Glasgow was rapidly growing in the early 19th century due to the industrial revolution. It had certainly outgrown its water supply – most of it still came from an 1807 scheme using the river Clyde as a source however the quality of water from the Clyde was declining and outbreaks of cholera were common. This is a study of the history of the aqueducts that supply water to the city of Glasgow and how it is currently treated in the city.
John Frederick Bateman was already famous for designing Manchester’s water supply system. He suggested raising the level of Loch Katrine, an 8 mile long freshwater loch in the Scottish Highlands, to provide an abundant supply of water to the city.
Glasgow council approved the scheme and construction began in 1855. The ambitious project included reservoirs, nearly 26 miles of aqueduct, 13 miles of hard rock tunnels and almost 4 miles of iron pipes.Today, Bateman’s scheme including extensions and modernisations still provides Glasgow with water. The first 41.5km stretch ran from Loch Katrine to Mugdock reservoir with engineers adapting the route to its surroundings. A challenging landscape saw an initial 14.5km of aqueduct followed by 21km of tunnel dug through hard rock near Ben Lomond. The final 6km of this first stretch carried the water across bridges built over river valleys. The second stretch of the aqueduct saw Bateman and his team laying 13km of twin cast iron pipes from Mugdock reservoir to Glasgow. Bateman built 25 iron and masonry aqueduct bridges up to 24m high along the route. He used cast iron siphon pipes to carry the water, with a fall of 947mm per km (1 in 1,056).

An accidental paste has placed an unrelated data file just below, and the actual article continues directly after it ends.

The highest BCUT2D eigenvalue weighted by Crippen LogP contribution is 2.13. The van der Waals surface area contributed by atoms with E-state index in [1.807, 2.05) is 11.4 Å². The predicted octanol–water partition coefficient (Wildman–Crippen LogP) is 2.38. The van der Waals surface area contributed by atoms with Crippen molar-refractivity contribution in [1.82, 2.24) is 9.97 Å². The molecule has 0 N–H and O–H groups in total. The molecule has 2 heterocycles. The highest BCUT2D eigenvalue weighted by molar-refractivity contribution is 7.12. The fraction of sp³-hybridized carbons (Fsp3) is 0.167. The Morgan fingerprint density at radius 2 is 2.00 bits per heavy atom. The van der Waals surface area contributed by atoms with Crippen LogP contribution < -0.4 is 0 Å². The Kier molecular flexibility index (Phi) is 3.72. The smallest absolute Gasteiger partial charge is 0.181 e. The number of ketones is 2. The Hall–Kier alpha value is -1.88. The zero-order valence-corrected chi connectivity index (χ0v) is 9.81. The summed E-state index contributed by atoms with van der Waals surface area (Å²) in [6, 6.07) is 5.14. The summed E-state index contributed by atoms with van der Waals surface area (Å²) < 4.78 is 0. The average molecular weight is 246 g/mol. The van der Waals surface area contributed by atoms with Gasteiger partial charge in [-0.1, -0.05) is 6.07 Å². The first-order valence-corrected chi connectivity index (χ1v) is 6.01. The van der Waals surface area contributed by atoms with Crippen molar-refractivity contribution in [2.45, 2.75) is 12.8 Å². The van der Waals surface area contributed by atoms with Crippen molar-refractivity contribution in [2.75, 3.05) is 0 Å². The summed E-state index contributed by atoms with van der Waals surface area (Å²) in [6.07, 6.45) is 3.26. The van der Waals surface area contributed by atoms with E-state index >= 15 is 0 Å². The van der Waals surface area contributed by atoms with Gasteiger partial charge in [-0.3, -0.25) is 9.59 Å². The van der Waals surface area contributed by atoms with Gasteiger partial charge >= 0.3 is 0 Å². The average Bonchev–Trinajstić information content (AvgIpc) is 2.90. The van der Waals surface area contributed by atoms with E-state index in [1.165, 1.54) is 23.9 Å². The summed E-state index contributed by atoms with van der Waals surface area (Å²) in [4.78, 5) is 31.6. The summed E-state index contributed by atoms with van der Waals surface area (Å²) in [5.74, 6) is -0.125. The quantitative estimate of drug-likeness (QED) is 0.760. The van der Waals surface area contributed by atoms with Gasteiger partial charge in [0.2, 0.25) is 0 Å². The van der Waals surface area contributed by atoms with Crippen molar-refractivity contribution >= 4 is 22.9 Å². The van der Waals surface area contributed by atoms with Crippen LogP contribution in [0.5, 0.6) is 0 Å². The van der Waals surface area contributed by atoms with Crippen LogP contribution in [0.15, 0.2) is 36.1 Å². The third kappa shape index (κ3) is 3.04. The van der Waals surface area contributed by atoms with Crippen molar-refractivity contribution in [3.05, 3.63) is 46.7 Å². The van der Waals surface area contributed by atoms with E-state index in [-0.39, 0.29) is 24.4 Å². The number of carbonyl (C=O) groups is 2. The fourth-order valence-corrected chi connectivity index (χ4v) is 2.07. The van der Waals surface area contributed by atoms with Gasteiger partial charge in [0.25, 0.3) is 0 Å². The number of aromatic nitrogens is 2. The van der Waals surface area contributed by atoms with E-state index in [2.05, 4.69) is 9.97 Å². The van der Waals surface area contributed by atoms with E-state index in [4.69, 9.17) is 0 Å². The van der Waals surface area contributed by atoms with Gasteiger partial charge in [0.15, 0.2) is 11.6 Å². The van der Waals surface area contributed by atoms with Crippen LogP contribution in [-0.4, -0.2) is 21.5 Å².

The Metropolitan Glasgow Strategic Drainage Partnership brings together local authorities, the ports authority, Scottish Government, Scottish Enterprise, Scottish Environment Protection Agency (SEPA) and Scottish Water to deliver integrated improvements to the city’s water environment. This £250 million strategic plan’s aim is to focus on the waste water and surface water drainage to reduce the risk of flooding and pollution to the city and substantially improve urban watercourses – improving the quality of life for people in Glasgow and allowing the city to grow and prosper.
Key Themes: Land-use, Weather, Well-being